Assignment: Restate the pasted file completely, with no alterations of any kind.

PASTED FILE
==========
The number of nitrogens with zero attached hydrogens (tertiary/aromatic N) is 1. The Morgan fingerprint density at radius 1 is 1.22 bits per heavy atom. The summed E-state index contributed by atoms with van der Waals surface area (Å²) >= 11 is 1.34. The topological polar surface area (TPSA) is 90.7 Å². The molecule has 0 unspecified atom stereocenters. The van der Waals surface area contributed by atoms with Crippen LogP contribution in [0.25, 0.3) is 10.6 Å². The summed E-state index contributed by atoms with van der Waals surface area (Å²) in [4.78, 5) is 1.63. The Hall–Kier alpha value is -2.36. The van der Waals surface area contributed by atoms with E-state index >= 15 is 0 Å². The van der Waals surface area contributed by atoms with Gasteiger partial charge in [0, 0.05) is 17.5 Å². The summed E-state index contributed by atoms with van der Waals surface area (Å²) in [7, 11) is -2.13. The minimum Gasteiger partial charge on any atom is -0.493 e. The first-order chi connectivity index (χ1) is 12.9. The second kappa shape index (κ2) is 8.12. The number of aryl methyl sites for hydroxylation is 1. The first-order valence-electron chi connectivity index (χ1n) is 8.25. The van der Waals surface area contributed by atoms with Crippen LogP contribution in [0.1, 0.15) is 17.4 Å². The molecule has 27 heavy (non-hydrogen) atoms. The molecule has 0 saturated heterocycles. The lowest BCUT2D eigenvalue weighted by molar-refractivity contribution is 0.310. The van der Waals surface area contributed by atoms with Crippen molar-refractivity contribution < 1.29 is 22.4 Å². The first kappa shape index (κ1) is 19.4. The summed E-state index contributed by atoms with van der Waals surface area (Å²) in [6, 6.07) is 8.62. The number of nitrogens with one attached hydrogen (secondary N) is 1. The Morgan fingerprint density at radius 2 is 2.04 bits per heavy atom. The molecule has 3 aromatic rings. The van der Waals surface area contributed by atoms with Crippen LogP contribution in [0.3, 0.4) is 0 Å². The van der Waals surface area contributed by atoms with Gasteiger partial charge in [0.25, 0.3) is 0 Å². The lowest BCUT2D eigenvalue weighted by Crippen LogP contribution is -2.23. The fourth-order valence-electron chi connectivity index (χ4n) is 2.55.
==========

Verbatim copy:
The number of nitrogens with zero attached hydrogens (tertiary/aromatic N) is 1. The Morgan fingerprint density at radius 1 is 1.22 bits per heavy atom. The summed E-state index contributed by atoms with van der Waals surface area (Å²) >= 11 is 1.34. The topological polar surface area (TPSA) is 90.7 Å². The molecule has 0 unspecified atom stereocenters. The van der Waals surface area contributed by atoms with Crippen LogP contribution in [0.25, 0.3) is 10.6 Å². The summed E-state index contributed by atoms with van der Waals surface area (Å²) in [4.78, 5) is 1.63. The Hall–Kier alpha value is -2.36. The van der Waals surface area contributed by atoms with E-state index >= 15 is 0 Å². The van der Waals surface area contributed by atoms with Gasteiger partial charge in [0, 0.05) is 17.5 Å². The summed E-state index contributed by atoms with van der Waals surface area (Å²) in [7, 11) is -2.13. The minimum Gasteiger partial charge on any atom is -0.493 e. The first-order chi connectivity index (χ1) is 12.9. The second kappa shape index (κ2) is 8.12. The number of aryl methyl sites for hydroxylation is 1. The first-order valence-electron chi connectivity index (χ1n) is 8.25. The van der Waals surface area contributed by atoms with Crippen LogP contribution in [0.1, 0.15) is 17.4 Å². The molecule has 27 heavy (non-hydrogen) atoms. The molecule has 0 saturated heterocycles. The lowest BCUT2D eigenvalue weighted by molar-refractivity contribution is 0.310. The van der Waals surface area contributed by atoms with Crippen molar-refractivity contribution < 1.29 is 22.4 Å². The first kappa shape index (κ1) is 19.4. The summed E-state index contributed by atoms with van der Waals surface area (Å²) in [6, 6.07) is 8.62. The number of nitrogens with one attached hydrogen (secondary N) is 1. The Morgan fingerprint density at radius 2 is 2.04 bits per heavy atom. The molecule has 3 aromatic rings. The van der Waals surface area contributed by atoms with Crippen LogP contribution in [0.3, 0.4) is 0 Å². The van der Waals surface area contributed by atoms with Gasteiger partial charge in [0.25, 0.3) is 0 Å². The lowest BCUT2D eigenvalue weighted by Crippen LogP contribution is -2.23. The fourth-order valence-electron chi connectivity index (χ4n) is 2.55.